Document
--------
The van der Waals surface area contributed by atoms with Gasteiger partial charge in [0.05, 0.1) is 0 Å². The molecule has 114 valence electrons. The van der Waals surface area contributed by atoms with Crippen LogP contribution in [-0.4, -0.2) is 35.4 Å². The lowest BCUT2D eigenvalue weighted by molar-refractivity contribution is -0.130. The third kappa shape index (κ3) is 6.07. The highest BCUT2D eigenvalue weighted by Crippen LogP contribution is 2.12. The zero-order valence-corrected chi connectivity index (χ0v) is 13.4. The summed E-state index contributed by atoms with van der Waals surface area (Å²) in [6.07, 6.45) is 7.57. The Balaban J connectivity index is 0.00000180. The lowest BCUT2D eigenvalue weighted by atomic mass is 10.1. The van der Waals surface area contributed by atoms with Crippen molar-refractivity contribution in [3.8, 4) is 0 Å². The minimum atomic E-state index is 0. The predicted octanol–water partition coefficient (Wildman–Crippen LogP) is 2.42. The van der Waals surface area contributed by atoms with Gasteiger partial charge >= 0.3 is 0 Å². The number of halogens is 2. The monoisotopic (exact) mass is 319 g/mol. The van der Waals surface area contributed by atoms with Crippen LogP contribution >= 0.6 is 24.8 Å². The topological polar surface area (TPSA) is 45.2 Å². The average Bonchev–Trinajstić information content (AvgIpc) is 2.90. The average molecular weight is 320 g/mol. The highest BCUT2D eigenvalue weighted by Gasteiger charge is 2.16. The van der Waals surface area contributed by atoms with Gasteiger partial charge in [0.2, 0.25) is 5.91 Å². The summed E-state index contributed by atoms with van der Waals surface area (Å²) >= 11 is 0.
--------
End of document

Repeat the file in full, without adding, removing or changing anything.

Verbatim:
The van der Waals surface area contributed by atoms with Gasteiger partial charge in [0.05, 0.1) is 0 Å². The molecule has 114 valence electrons. The van der Waals surface area contributed by atoms with Crippen LogP contribution in [-0.4, -0.2) is 35.4 Å². The lowest BCUT2D eigenvalue weighted by molar-refractivity contribution is -0.130. The third kappa shape index (κ3) is 6.07. The highest BCUT2D eigenvalue weighted by Crippen LogP contribution is 2.12. The zero-order valence-corrected chi connectivity index (χ0v) is 13.4. The summed E-state index contributed by atoms with van der Waals surface area (Å²) in [6.07, 6.45) is 7.57. The Balaban J connectivity index is 0.00000180. The lowest BCUT2D eigenvalue weighted by atomic mass is 10.1. The van der Waals surface area contributed by atoms with Crippen molar-refractivity contribution in [3.8, 4) is 0 Å². The minimum atomic E-state index is 0. The predicted octanol–water partition coefficient (Wildman–Crippen LogP) is 2.42. The van der Waals surface area contributed by atoms with Gasteiger partial charge >= 0.3 is 0 Å². The number of halogens is 2. The monoisotopic (exact) mass is 319 g/mol. The van der Waals surface area contributed by atoms with Crippen LogP contribution >= 0.6 is 24.8 Å². The topological polar surface area (TPSA) is 45.2 Å². The average Bonchev–Trinajstić information content (AvgIpc) is 2.90. The average molecular weight is 320 g/mol. The highest BCUT2D eigenvalue weighted by Gasteiger charge is 2.16. The van der Waals surface area contributed by atoms with Gasteiger partial charge in [0.2, 0.25) is 5.91 Å². The summed E-state index contributed by atoms with van der Waals surface area (Å²) >= 11 is 0.